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Legends of the Nahanni Valley

Legends of the Nahanni Valley

 

A non-fiction on some of Northern Canada’s greatest forgotten mysteries- the stories and legends surrounding the watershed of the South Nahanni River.

Available on Amazon.ca and Amazon.com, in paperback and Kindle format.

To learn more about the legends which this book explores, please check out my article on MysteriesOfCanada.com.

Legends include:

  • The Tropical Valley
  • The Lost McLeod Mine
  • The Curse of the Nahanni Valley
  • The Evil Spirit
  • The Nahanni Indians
  • The White Queen
  • The Naha Tribe
  • The Mongol Caves
  • The Nakani
  • The Nuk-Luk
  • The Waheela
  • Prehistoric Monsters

 

 

 

 

7 comments… add one
  • Bob Helton August 8, 2018, 9:24 pm

    I would like to purchase your book Legends of the Nahanni Valley. Would it be possible to purchase it directly from you? I would love to get it inscribed by you.
    Please let me know how to go about the purchase. Thank you very much. Have a GREAT DAY!!!

    Bob Helton

    • Hammerson Peters August 9, 2018, 8:37 am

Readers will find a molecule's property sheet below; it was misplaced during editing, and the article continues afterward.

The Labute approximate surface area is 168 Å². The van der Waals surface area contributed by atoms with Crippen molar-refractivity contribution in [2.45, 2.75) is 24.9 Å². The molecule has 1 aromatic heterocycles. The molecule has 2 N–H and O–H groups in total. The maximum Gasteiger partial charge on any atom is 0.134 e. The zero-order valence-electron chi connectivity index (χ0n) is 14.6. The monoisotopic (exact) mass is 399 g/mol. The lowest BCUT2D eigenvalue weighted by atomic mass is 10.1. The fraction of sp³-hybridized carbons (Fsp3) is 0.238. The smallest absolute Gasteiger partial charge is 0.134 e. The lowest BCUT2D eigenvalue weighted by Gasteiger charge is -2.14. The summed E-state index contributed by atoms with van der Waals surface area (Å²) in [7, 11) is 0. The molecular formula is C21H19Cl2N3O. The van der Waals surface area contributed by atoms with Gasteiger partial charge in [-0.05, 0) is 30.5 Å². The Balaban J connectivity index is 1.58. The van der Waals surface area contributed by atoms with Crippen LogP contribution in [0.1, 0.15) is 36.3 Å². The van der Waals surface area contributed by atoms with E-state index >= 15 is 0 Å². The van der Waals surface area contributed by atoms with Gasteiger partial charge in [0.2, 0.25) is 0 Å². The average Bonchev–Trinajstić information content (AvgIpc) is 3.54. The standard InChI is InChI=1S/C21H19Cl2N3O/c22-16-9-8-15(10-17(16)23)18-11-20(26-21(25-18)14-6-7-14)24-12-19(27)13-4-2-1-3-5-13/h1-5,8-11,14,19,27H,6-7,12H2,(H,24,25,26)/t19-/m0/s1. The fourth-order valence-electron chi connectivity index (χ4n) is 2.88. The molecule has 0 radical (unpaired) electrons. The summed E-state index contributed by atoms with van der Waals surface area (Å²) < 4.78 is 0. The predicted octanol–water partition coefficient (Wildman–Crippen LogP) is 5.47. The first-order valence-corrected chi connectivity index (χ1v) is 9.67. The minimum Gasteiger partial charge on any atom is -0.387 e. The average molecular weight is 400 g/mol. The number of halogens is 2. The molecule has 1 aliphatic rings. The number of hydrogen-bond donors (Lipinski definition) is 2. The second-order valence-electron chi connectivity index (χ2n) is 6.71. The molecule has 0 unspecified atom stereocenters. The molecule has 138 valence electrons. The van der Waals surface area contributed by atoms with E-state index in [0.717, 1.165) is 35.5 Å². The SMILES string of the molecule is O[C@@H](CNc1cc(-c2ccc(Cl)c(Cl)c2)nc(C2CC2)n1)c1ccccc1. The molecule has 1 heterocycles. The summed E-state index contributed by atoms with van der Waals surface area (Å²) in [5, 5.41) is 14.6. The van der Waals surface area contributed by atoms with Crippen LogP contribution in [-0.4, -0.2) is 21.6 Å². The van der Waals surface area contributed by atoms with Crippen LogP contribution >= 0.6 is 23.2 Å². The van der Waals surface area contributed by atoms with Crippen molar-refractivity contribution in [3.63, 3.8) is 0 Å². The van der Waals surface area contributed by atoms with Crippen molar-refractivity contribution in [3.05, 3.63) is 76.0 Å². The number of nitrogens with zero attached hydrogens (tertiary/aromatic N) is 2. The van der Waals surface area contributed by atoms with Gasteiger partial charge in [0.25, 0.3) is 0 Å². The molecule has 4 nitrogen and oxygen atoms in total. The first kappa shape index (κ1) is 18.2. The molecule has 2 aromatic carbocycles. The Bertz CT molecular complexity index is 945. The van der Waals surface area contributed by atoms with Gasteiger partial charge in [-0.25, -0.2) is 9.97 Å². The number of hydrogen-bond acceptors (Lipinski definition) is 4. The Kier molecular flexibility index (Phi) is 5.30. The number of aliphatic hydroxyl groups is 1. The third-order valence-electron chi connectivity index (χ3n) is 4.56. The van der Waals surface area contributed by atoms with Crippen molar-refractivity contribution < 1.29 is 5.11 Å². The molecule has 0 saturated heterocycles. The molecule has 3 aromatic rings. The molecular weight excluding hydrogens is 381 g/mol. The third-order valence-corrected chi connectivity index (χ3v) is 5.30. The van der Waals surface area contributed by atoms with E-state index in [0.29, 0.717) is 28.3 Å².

Thanks for getting in touch, Bob! For sure that’s possible. I’ll send you an email.

  • Kirk Pierret January 12, 2020, 6:52 pm

    I too would like to purchase directly from you (as like Bob Helton)

  • Sarah Rakochy January 31, 2020, 5:01 pm

    Hi,
    I would also like to purchase your book : legends of Nahanni Valley
    I was wondering if it was possible to order directly from you and to have it signed as its a gift.
    If this is at all possible. please get in touch. thank you

  • Liam gaffney October 29, 2020, 9:38 pm

    I would like to purchase your book from you too. Me and a friend are planning a trip to explore and see what we can discover. If there’s anything in the way of advice you may be able share it would be greatly appreciated. Can’t wait to read your book !!

    • Hammerson Peters November 21, 2020, 8:10 am

      Hi Liam, thanks for getting in touch, and for your patronage! I wish you the best of luck with your trip. My suggestion would be that, unless you’re an experienced canoeist comfortable with shooting rapids, you bring along (or hire) someone who is.

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